Please use this identifier to cite or link to this item:
metadata.artigo.dc.title: 232 oil sources and vitamin e in the diet on the boar semen quality preserved at 5°c
metadata.artigo.dc.creator: Torres, Ciro Alexandre Alves
Amorim, Elenice Andrade Moraes e
Amorim, Lincoln da Silva
Graham, J. K.
Guimarães, José Domingos
Murgas, Luis David Solis
Costa, Eduardo Paulino da
Carvalho, G. R.
Romualdo, Paula Lima
metadata.artigo.dc.subject: Boar semen quality
Boar - Diet
Qualidade do sêmen de javali
Javalis - Dieta
metadata.artigo.dc.publisher: Commonwealth Scientific and Industrial Research Organisation (CSIRO) 2008
metadata.artigo.dc.identifier.citation: TORRES, C. A. A. et al. 232 oil sources and vitamin e in the diet on the boar semen quality preserved at 5°c. Reproduction, Fertility and Development, Clayton South, v. 21, n. 1, p. 214-214, 2008.
metadata.artigo.dc.description.abstract: Spermatozoa experience physical and chemical stresses during cooling and freezing as a result of ice formation and osmotic changes in the medium. Sperm cryosurvival appears to depend on intrinsic properties of the sperm plasma membrane, such as biochemical composition, thermal behavior, osmotic resistance, and the physical stresses determined by the protocol. The objective of this study was to evaluate the addition of oil sources and dietary supplementation of the vitamin E on boar sperm characteristics cooled at 5°C. Twenty-four mature Dalboard 85 boars, of proven fertility and in routine semen production for artificial insemination, were randomly divided, in factorial arrangement 2 × 3, with 2 oil sources (35 g kg–1 of soybean or salmon oil were added to the basal diet as a supplement) and 3 levels of antioxidants (150, 300, and 450 vitamin E mg kg–1). The antioxidant used in this study was vitamin E provided as DL-α-tocopheryl acetate. At the start of the experiment, the age of the boars ranged from 1 to 2 years old. Sperm samples were collected after 0, 1a, 4a, 7a, and 10a weeks of feeding the experimental diets, and total motility, vigor, hypoosmotic swelling (HOST), sperm morphology, and the fatty acid composition of the sperm were determined. Ejaculates from each of 24 boars were diluted to 3 × 109 sperm to 80 mL in a Beltsville thawing solution diluent and cooled to 5°C in a bottle (3 bottles/boar were cooled). After 24, 48, and 72 h, sperm samples from 1 bottle/boar were analyzed. Treatment differences for sperm parameters were determined using ANOVA. Dietary supplementation with salmon oil reduced (P < 0.05) the proportion of ω6 fatty acid in fresh sperm, specifically of docosapentaenoic acid (22:5ω6), and it increased (P < 0.05) the proportion of docosahexanoic acid (22:6ω3). The motility and HOST of the animals sperm treated with salmon oil at 5°C was superior (P < 0.05) than animals treated with soybean oil, after 24, 48, and 72 h. Feeding salmon oil also increased (P < 0.05) sperm vigor after 24 and 48 h. The motility, vigor, and HOST of sperm at 5°C differed (P < 0.05) over the time they were preserved, with values at 24 h of storage being superior to sperm stored for 48 h and both being superior to sperm stored for 72 h. The percentages of sperm with abnormal morphology increased (P < 0.05) in the semen from animals treated with soybean oil. The percentages of sperm with abnormal morphology were higher (P < 0.05) in the semen at 5°C after 24, 48, and 72 h. Feeding boars salmon oil improved the sperm characteristics of boar semen cooled at 5°C during the 24 and 48 h of preservation time without using a specific diluent designed for this temperature.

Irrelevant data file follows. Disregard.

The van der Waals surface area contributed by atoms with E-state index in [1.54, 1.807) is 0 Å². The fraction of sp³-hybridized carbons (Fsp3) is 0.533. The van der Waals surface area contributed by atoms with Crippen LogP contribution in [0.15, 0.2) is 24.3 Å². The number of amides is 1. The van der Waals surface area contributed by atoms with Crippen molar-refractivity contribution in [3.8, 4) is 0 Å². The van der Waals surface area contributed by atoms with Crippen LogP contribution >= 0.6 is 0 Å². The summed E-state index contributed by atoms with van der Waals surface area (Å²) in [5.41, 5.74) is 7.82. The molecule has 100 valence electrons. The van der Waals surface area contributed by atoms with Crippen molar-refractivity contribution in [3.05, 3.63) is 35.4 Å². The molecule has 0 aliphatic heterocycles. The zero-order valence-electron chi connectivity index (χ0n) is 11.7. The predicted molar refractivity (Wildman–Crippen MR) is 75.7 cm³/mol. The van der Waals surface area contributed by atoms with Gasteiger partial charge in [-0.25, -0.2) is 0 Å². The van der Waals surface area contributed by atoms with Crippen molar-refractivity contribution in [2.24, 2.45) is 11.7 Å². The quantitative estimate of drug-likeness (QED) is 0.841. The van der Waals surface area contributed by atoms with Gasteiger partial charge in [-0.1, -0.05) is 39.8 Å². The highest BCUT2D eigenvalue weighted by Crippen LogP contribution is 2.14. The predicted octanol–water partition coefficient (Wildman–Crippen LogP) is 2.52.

metadata.artigo.dc.language: en
Appears in Collections:DMV - Artigos publicados em periódicos

Files in This Item:
There are no files associated with this item.

Items in DSpace are protected by copyright, with all rights reserved, unless otherwise indicated.